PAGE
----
SACAU co-hosted the regional dairy platform meeting with We Effect from the 29 to 30 October 2018. The meeting has become part of key annual activities aimed at improving production and productivity of the members of dairy associations at farm level.
The proper management of dairy farm activities is the starting point in ensuring that our countries and indeed the region can be competitive and become globally significant in trade of dairy products. The meeting, which was held in Johannesburg, South Africa drew participation from eight countries in the region. Apart from presentations of country situations from the dairy associations and national farmers’ unions that were represented at the meeting, presenters that came to present on specific dairy sector related topics were organised.
The focus areas were: dairy sector outlook, climate change, intra-regional and global trade of dairy products, technological advances in the dairy sector and the schools feeding/milk programme. The presenters were drawn from organisations with expert knowledge of the sector and they provided insights on current trends based on research findings.
The associations raised concerns on challenges negatively affecting their production among them, access to finance, the low farmgate price of milk, milk producers being price takers, policy matters, and their own capacity constraints. The presentations and deliberations also highlighted a number of key issues of importance. The dairy sector remains a highly risky business and milk producers need to be vigilant and know how to harvest the highs and manage the lows.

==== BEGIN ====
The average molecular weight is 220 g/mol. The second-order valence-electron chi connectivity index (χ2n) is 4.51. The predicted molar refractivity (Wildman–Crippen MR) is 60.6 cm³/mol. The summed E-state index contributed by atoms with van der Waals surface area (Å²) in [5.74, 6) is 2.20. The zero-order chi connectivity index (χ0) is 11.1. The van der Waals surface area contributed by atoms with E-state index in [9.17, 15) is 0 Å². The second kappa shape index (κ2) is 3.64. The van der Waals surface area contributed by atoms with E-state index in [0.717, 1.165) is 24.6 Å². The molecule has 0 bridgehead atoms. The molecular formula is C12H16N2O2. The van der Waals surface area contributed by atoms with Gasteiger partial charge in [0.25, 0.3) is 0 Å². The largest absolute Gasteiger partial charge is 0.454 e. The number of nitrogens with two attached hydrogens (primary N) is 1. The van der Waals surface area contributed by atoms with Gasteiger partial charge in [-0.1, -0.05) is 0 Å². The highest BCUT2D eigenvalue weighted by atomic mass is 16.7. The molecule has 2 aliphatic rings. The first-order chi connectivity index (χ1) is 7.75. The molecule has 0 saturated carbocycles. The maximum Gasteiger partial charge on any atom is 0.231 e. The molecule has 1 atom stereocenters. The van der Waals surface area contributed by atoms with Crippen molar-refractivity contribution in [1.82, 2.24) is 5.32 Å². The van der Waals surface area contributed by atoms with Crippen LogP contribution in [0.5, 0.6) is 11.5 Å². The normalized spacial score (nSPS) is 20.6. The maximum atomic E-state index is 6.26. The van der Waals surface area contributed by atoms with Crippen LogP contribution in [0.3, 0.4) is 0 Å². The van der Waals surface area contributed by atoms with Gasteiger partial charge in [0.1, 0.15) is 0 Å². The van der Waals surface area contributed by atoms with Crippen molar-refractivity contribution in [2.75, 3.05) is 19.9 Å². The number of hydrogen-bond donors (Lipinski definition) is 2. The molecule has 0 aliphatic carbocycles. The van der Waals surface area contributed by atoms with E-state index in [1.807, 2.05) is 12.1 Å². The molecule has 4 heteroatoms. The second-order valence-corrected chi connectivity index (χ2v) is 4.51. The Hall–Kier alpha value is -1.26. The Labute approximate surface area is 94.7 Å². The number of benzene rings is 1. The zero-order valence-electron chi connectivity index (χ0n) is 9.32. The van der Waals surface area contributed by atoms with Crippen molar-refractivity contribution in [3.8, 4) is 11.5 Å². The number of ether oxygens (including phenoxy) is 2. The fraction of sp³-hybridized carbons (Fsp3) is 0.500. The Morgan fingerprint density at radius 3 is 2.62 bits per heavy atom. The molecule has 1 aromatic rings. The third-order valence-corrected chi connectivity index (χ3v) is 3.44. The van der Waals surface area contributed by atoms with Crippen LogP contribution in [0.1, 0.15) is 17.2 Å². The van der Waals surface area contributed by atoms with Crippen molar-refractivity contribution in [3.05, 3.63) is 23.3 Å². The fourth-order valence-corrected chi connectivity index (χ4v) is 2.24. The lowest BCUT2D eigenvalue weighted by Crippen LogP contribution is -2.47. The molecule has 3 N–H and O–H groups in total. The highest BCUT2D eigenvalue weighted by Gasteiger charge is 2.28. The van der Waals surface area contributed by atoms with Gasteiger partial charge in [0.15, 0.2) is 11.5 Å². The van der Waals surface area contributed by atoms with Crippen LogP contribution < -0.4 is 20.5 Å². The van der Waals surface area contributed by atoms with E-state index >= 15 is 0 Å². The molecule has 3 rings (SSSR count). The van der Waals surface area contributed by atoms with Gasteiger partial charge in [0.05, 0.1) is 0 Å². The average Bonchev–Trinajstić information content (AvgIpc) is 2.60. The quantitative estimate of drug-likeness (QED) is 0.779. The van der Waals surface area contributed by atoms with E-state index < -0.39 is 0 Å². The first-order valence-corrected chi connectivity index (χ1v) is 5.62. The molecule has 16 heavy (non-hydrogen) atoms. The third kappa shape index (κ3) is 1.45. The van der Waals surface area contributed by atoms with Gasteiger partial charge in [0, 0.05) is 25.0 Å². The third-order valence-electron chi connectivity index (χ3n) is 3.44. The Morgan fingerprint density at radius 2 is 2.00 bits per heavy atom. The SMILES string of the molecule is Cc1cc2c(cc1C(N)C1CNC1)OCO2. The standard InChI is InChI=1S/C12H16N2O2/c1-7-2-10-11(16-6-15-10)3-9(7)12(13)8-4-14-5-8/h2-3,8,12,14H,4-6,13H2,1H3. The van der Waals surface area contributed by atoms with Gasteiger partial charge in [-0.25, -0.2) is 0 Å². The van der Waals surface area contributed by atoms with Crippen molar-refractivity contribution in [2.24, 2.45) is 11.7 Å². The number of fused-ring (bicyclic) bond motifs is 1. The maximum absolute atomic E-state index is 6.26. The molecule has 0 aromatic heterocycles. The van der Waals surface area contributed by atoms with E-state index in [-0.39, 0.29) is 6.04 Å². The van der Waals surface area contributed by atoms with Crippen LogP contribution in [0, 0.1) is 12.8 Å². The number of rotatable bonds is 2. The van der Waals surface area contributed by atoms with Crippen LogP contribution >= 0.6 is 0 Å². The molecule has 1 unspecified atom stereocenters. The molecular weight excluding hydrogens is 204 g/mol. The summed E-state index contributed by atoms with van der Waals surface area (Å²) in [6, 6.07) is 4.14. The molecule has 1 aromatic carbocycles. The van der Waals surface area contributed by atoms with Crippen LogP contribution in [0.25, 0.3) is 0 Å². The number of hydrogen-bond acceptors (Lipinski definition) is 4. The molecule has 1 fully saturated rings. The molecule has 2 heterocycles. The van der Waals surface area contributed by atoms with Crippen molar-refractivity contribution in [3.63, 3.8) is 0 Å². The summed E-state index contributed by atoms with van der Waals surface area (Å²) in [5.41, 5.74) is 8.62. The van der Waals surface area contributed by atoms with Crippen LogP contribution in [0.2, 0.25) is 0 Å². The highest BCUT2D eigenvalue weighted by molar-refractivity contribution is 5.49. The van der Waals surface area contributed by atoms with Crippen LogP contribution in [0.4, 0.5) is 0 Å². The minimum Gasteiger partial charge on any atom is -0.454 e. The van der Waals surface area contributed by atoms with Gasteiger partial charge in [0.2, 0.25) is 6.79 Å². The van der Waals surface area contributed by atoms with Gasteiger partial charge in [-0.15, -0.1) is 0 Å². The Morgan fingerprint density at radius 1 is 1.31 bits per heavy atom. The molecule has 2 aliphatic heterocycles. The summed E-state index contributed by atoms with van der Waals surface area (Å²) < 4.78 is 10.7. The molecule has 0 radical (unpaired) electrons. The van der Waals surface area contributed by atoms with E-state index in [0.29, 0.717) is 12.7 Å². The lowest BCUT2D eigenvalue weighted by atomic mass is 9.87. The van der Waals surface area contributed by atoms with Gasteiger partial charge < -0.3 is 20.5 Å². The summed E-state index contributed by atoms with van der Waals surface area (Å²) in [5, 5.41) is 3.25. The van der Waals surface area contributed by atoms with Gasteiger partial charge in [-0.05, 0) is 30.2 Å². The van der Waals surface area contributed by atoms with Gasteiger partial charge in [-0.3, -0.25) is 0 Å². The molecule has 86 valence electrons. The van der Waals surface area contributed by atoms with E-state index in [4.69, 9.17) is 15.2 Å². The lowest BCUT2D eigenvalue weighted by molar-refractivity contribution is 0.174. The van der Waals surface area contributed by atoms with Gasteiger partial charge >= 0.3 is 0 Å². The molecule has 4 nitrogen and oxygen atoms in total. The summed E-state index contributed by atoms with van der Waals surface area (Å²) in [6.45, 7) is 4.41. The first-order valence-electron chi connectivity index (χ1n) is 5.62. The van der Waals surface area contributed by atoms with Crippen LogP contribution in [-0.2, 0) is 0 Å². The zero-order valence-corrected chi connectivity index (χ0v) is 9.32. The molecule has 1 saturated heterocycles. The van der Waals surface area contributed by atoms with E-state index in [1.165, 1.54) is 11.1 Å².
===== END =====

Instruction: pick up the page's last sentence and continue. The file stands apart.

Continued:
The measurement of inputs and the outputs will assist the milk producer to do a proper assessment of the viability of the dairy business therefore recordkeeping becomes imperative. The smallholder dairy farmer is operating on the margin, efficient use of resources is unavoidable if the farmer is to sustain the business. The unit of production, in this case, the dairy cow is the most important asset the dairy farmer has, and the farmer must ensure that the animal is well looked after for it to be productive.
The agricultural sector and the dairy sub-sector specifically are now a science, knowledge, data and technology driven business, so the farmer needs to progressively adopt affordable modern methods of production to avoid being left behind. The dairy farmers should be involved in initiatives to promote the consumption of milk such as
the schools milk programme as it presents opportunities for smallholder dairy producers to enter mainstream formal markets.
Climate has been changing over time, it is only now that we are beginning to see the impact of unfavourable weather patterns on agricultural production systems. The dairy farmer should therefore use a multi-faceted approach such as use of drought tolerant feed plant species, for instance the spineless cactus and many other types available.
The level of youth participation in the dairy sector was a bit worrying and the regional dairy associations should be devising ways of promoting the involvement of a young generation of dairy farmers.